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The Wrongful Conviction of Anthony Broom

Around 10:00 a.m. the morning of June 24, 1981, the State Pathologist, Dr. Youngs performed the autopsy on Charlotte’s body.  The autopsy report states Charlotte died of a gunshot wound to the left temporal scalp.  There was no evidence of foul play – no broken nails and no evidence of tissue underneath her nails.  Her lips were bruised; however, this is consistent with mouth-to-mouth resuscitation, as there was no evidence of torn tissue on the inside of her mouth that would have resulted from a blow from a fist or hand.  Dr. Youngs found evidence of recent sexual intercourse, due to the presence of spermatozoa and a positive acid phosphatase reaction.  Most importantly, Dr. Youngs examined Charlotte’s left hand and found stippling, which are powder burns resulting from the discharge of a firearm. 

Dr. Youngs was the state expert and had examined over 100 deaths by gunshot injury.  He knew without a doubt what stippling looked like.  Stippling is unburned powder that penitrates the skin from the gun blast and can still be seen with the soot wiped away.  The stippling was found on the back side of Charlotte’s left hand, near the knuckles of the index and middle fingers.  Dr. Youngs testified that the number of particles on the deceased’s hand was significantly less than what appeared surrounding the head wound. Dr. Youngs provided two examples of how this stippling could have gotten on the deceased’s hand.  He stated that either her hand was interposed between the barrel of the gun and the skin or by actually discharging the weapon herself. 

Per Dr. Youngs’ testimony, there is a stronger argument for the latter, the fact that the deceased fired the weapon herself.  Dr. Youngs’ report states the gun was discharged at a close range, due to the presence of stippling surrounding the wound.  Dr. Youngs’ testimony of the wound is as follows:  “The gunshot wound itself was rounded; the entrance gunshot wound was six millimeters in diameter and surrounding that there was a zone, a rounded zone of stippling of the skin and swelling and bluish discoloration or bruising.”  Further, “…stippling is the presence of fine punctuate indentation of the skin…Stippling in relation to gunshot wounds of this kind is a result of burning of the skin by residues of gunpowder”.  Stippling surrounding the wound would indicate, per Dr. Youngs that the gun was fired at close range.  Had Ms. Martz’s hand been between the barrel of the gun and the skin, the “rounded zone” he referred to in his testimony would not have been rounded, but partially disturbed by the section that was covered by her hand.  Additionally, had her hand been interposed between the barrel and the skin, her hand would have had a greater amount of stippling on it, like the wound, itself, had around it.  Therefore, this leaves only Dr. Youngs’ theory that the deceased was holding the gun when it went off.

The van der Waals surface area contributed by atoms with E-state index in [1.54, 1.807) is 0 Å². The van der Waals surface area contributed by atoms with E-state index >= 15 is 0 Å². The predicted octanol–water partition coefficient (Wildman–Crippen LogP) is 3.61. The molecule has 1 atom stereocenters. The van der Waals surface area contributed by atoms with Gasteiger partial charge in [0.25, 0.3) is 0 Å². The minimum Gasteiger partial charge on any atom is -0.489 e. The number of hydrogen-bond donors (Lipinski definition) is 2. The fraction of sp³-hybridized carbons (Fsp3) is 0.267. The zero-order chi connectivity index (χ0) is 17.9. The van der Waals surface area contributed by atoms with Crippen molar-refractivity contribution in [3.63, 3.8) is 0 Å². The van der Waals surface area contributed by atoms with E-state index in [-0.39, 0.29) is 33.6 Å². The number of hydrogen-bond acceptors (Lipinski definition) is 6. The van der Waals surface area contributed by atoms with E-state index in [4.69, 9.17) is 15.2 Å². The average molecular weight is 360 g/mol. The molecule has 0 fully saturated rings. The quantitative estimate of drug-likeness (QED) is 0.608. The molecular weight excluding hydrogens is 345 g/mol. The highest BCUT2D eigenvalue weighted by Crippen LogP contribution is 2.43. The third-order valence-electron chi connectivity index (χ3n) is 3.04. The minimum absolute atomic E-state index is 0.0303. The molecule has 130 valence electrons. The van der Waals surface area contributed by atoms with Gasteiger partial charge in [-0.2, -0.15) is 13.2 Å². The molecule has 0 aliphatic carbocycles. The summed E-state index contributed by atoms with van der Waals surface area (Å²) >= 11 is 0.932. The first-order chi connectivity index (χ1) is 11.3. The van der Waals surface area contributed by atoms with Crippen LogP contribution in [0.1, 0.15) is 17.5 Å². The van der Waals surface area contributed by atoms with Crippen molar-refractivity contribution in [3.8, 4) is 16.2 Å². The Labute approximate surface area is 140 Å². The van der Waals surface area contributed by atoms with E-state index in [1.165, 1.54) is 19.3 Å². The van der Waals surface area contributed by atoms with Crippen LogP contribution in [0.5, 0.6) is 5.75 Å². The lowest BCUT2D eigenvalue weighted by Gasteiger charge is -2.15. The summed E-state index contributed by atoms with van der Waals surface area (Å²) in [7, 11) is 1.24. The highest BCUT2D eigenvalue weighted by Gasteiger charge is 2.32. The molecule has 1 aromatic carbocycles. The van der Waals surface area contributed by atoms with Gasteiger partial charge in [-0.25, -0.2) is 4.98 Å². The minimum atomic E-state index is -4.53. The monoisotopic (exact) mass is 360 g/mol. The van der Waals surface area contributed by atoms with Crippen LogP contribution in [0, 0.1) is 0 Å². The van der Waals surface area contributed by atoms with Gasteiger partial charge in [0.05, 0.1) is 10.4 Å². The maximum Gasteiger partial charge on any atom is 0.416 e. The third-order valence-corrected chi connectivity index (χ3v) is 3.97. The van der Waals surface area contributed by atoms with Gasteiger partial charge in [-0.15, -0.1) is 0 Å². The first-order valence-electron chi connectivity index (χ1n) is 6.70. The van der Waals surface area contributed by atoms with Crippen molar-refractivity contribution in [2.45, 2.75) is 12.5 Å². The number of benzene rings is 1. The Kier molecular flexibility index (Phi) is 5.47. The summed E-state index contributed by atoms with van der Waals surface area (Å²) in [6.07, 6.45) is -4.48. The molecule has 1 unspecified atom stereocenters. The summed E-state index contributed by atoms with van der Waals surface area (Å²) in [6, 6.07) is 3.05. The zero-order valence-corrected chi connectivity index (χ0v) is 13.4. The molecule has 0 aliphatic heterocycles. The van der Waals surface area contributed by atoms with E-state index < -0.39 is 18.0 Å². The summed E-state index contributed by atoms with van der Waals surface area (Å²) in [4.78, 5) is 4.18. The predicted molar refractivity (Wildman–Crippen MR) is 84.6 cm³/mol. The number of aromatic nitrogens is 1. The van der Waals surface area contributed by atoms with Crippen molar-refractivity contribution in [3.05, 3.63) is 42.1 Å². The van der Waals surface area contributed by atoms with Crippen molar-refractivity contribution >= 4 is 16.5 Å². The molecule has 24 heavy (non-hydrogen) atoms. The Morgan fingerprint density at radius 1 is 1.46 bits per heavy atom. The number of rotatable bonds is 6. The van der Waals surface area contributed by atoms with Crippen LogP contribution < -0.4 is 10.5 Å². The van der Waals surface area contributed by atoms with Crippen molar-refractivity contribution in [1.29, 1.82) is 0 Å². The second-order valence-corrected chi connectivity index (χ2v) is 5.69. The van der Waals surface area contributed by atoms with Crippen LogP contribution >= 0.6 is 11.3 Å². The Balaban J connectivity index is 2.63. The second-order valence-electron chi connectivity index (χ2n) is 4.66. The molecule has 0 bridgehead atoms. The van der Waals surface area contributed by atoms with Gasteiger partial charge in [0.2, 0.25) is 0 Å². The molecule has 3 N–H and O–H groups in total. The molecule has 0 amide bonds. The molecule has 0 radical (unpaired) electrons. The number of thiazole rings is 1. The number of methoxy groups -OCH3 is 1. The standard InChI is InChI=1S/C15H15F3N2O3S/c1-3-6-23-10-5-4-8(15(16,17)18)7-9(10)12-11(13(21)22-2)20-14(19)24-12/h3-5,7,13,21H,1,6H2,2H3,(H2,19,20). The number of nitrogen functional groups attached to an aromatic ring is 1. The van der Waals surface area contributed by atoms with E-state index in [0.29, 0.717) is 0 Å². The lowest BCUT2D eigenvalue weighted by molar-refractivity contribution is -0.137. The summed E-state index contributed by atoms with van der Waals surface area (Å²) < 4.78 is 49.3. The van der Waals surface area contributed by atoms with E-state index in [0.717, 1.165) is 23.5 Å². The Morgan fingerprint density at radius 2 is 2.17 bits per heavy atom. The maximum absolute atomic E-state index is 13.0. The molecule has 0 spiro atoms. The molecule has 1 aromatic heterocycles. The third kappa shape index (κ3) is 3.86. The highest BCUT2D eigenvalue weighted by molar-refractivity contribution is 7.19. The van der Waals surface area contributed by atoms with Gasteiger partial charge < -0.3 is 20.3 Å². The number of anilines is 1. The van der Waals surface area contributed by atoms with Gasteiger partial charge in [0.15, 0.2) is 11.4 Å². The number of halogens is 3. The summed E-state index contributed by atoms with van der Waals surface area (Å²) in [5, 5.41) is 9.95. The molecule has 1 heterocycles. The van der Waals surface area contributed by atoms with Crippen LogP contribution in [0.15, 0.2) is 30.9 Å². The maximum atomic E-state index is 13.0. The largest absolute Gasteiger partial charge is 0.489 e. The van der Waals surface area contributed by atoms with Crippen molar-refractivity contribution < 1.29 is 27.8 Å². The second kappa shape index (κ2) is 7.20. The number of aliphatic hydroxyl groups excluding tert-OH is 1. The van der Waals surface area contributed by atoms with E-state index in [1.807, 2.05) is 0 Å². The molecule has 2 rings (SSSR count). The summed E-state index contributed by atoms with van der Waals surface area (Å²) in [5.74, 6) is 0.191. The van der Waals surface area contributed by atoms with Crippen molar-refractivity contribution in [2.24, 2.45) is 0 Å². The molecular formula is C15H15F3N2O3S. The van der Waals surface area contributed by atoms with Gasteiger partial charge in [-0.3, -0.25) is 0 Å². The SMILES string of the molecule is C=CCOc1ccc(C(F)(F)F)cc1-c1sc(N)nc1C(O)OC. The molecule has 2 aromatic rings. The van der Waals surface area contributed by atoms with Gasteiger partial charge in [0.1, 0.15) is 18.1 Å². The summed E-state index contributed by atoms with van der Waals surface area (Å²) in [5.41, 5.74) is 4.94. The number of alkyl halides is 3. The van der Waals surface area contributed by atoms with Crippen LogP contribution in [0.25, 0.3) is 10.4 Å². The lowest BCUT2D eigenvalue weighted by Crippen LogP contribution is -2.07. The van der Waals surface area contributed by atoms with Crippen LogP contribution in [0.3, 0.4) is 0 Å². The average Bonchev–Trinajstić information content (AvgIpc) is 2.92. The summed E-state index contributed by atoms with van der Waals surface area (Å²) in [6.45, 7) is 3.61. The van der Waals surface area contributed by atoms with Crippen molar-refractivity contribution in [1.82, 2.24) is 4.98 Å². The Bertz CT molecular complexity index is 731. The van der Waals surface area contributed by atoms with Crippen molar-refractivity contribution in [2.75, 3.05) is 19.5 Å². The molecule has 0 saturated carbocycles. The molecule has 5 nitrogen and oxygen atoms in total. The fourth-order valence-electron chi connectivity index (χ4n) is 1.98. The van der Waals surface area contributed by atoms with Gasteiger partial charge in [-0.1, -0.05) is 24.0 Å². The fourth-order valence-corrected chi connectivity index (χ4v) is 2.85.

The cause of death is a single gunshot wound to the head.  The manner of death, homicide, suicide or accident, is unknown, per Dr. Youngs autopsy report.